Having influence in a powerful European Union means giving it much more power over us
Soon after the date for the EU referendum was set, Timothy Garton Ash published a piece in this magazine under the title ‘A conservative case for staying in’. He was followed by Ian Buruma, attacking the idea that, having left the EU, the British would be more free. And then, after the Obama visit to London, there was Anne Applebaum, assuring us that the US had ‘excellent reasons’ for being opposed to Brexit.
We are warned about the possible effect of Brexit on the ‘crisis-torn’ EU, and told that we should not let Europe ‘collapse into protectionism and authoritarianism’, lest it fall prey to ‘disintegration, national hostilities, xenophobia and illiberalism’. The current crisis may be a rather short-term basis on which to decide one’s vote on such a long-term issue, but never mind. Such harping on present dangers raises the obvious question: if this rickety building is under such dangerous stresses and strains, wouldn’t we be safer standing outside it?
Tim Garton Ash replies that withdrawal is not an option for Britain, because throughout our history we have been ‘ineluctably drawn in to the travails of a troubled continent’. This is a common argument among historians: that the British have always needed to protect their strategic interests in continental Europe. But in the past those interests have been ‘strategic’ more or less in the military sense of the term, as we have intervened to curb a hegemonic power — France or Germany — that could threaten us with a blockade or an invasion. Does anyone really imagine that we face such a danger from any western European power today?
Even if that historical argument were valid now, those who wield it would need to explain why the best or perhaps the only way for the UK to defend its strategic interests in Europe is to submit to a European supranational government. Non-membership of the EU does not equal ‘isolationism’. It is surely possible that an independent UK, active on the world stage and remaining a strong member of Nato, would be better placed to defend its long-term interests on the Continent than one which is increasingly obliged to do as European policy–makers say.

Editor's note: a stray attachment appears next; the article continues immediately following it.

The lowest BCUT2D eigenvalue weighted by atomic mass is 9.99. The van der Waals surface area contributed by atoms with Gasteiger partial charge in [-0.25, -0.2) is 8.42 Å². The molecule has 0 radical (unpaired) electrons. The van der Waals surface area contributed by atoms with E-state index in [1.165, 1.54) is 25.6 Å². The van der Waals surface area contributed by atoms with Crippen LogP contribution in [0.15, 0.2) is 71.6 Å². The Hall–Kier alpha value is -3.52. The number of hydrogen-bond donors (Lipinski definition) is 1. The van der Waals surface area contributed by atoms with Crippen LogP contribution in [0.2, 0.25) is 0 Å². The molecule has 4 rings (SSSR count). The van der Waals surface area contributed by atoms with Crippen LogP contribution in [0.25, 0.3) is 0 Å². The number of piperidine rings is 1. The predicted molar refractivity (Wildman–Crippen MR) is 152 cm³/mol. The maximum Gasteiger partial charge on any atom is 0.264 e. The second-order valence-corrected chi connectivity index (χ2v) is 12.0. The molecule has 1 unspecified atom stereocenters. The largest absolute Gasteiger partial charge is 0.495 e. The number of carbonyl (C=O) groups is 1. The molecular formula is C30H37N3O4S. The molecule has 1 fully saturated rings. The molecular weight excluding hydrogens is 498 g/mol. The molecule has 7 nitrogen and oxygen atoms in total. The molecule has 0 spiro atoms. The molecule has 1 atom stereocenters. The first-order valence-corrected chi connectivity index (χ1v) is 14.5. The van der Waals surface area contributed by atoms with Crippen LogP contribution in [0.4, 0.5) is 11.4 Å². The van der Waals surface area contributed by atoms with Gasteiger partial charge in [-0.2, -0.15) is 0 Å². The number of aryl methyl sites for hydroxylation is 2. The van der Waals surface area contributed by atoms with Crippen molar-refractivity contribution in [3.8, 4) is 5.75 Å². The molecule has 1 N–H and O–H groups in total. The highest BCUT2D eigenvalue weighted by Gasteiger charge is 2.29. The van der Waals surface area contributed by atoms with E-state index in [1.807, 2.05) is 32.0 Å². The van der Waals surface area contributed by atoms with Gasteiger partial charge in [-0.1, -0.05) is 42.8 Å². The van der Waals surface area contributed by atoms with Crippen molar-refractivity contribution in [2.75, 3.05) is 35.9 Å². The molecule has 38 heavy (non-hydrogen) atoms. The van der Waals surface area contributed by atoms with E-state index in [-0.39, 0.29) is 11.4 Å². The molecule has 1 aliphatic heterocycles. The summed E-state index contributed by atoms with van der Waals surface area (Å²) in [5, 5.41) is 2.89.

It seems deliciously easy to suppose that a united bloc of 28 countries, with 508 million inhabitants, will be a super-powerful force on the world stage. Yet super-power can have super effects only when it is directed at coherent policy goals — which the EU struggles, and often fails, to agree on. The problem here is built into the very nature of the organisation. On many important issues, unanimity among so many countries with very different interests is simply impossible; and when agreement is lacking, the result is a kind of auto-paralysis, where decisive action is ruled out.
For me, the most important issue is the one that flows directly from these problems: the loss of democracy. This huge artificial structure would indeed be paralysed if all decisions required unanimity. But once our laws and policies are made by EU majority voting, we begin to sacrifice the most precious thing of all: the principle that those who make our laws and rule us are chosen by us, and can be removed by us. European elections, and tinkering with the so-called democratic deficit in Brussels, are entirely beside the point here, as the EU is not, for any of its member populations, the primary political community, the ‘demos’ on which genuine democracy is based.
Most advocates of a Remain vote simply ignore this issue. Some contrive to suggest that it is just a matter of accepting technical regulations for the single market — whereas the range of EU law-making does in fact go much further than that. And some like to imply that if people do not want to put themselves under a supranational government, they must be harking back to a nostalgic (and probably right-wing) concept of ‘sovereignty’ which has no validity in the modern world.
Full article: The great EU power trap (The Spectator)